For the last several months, I have been ranting about how the decline from the April high did not count as a five-wave decline but, rather, more as a corrective decline. On Tuesday, when the S&P 500 broke above the prior high of 1422.38, the move invalidated the bears' bigger case for calling that prior pullback a five-wave decline. This is because a wave 2 retracement cannot retrace further than the start of the prior five-wave move. A move beyond the start of the prior decline told us clearly that the prior pullback had never been five waves down.
However, I am sure you will start hearing about how the market has now topped in a larger-degree wave 2, and that it has started 3 down. Again, I say to those analysts, "Let the market clearly prove it to me with five waves down."
For several months now, we have had a target of 1423 for the E-mini S&P futures. In fact, this was the minimum target region we'd expected the E-minis to hit when we presented our targets for this move up back in June. On Tuesday morning, as the market was preparing to hit that target, my suggestion (on
) was for everyone to sell long positions once that level was hit, and for traders to set up short positions. Well, we saw a reversal from that region, just as we would expect.
However, there is still a question open as to whether that was the top we've been expecting before the S&P embarks on a larger corrective move down to at least the 1340 region.
First, let me explain the issues that I have with calling it the top. First, there is still a significant amount of bearishness among traders. Tops are not made with significant bearishness -- they are made with significant bullishness. Second, the up volume Tuesday seemed stronger than the down volume. Third, the decline did not have a clear five-wave structure. Also, the move that should be counted as a third wave down did not clearly exhibit the technical indications of a third wave.
The other reasons I have are based upon incomplete patterns in many charts that we follow, including in the Russell 2000 futures,
, silver and the dollar. Although the E-minis chart does invoke some problems regarding the claim that there is more upside to come, there is a way to count it as an ending diagonal, which alleviates the problem. Still, I am not comfortable with either of these analyses on the E-minis at this time.
If we move onto the Russell 2000 futures, we see a very nice trend channel that also has only three waves completed, and which adhered to very nice Fibonacci extensions and retracements. In fact, on Tuesday the decline took these futures exactly to where a fourth wave would find support -- at the 1.00 extension.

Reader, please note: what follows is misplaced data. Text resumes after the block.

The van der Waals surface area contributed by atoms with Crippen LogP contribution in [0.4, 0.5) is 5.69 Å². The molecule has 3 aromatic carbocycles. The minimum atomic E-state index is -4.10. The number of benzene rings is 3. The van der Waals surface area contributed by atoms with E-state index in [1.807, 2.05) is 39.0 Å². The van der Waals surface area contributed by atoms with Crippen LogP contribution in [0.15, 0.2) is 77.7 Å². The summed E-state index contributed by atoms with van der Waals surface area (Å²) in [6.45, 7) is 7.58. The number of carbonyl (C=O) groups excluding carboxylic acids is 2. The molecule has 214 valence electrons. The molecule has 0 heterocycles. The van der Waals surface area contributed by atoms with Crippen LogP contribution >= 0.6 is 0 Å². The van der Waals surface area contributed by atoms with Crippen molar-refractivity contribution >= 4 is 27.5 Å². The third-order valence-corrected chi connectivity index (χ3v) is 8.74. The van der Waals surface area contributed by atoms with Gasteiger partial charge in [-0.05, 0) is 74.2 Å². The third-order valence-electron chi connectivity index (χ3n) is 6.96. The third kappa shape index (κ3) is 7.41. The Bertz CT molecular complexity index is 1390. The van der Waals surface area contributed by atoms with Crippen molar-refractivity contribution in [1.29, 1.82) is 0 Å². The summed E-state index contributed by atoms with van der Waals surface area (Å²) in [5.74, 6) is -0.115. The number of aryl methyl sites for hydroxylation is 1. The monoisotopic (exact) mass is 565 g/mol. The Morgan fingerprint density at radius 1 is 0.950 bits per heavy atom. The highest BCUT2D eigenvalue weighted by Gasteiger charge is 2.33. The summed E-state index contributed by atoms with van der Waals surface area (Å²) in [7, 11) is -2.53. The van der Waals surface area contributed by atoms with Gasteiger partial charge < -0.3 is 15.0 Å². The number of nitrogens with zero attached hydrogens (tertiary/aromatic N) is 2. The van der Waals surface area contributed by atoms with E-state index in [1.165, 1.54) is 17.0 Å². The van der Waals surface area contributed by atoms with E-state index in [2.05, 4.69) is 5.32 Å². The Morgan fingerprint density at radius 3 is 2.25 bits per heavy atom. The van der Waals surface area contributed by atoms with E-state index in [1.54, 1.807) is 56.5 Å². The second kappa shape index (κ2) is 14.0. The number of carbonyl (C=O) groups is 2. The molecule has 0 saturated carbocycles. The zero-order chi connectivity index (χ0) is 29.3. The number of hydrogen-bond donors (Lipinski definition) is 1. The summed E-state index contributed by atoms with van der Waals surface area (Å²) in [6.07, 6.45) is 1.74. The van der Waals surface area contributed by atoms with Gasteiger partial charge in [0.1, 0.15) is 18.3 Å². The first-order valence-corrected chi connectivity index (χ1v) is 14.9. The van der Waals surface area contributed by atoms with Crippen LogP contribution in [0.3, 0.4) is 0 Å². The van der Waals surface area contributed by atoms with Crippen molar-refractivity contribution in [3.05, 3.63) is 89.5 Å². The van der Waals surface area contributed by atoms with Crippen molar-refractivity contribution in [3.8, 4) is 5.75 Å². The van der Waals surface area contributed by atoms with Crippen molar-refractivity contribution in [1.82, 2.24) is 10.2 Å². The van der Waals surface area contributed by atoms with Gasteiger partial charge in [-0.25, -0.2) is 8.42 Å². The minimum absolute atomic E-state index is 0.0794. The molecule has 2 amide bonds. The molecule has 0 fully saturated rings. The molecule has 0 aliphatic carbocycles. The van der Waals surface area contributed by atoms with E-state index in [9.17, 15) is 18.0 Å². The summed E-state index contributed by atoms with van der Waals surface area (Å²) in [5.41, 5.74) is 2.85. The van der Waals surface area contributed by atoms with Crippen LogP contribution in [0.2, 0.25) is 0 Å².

Additionally, the dollar index chart we analyze has followed through to the downside almost to the penny, but it is still leaving us with one more pullback yet to be seen, with a likely target in the 81.40 region. As for this potential pattern in silver that we've been following now for well over a month -- it, too, seems to need one more upside wave before the pattern completes. Lastly, our Apple chart topped exactly where we expected today, and also seemingly with one wave up remaining to complete its pattern.
So, for now, on our E-minis chart, I am going to potentially count this pullback as the other charts have framed it -- a wave iv. Of course, if the E-minis do drop below the 1403 level, I will count this as the a-wave of the larger (a) wave of the corrective decline that we are expecting, which will target at least the 1340 region. I am looking toward the 1403 region, because that's where a standard five-wave move would target, and it would give us more confidence that a five-wave pattern has potentially completed off the highs. However, if the E-minis were able to climb above the 1418 level, then we'd begin to look at targeting our next-higher target region at 1427 to 1431. That could proceed to provide us with a completed count and a top that we can consider much more solid.
See charts illustrating the wave count on the E-minis, the dollar index, Russell 2000 futures and silver
At the time of publication, the author had no positions in any of the securities mentioned.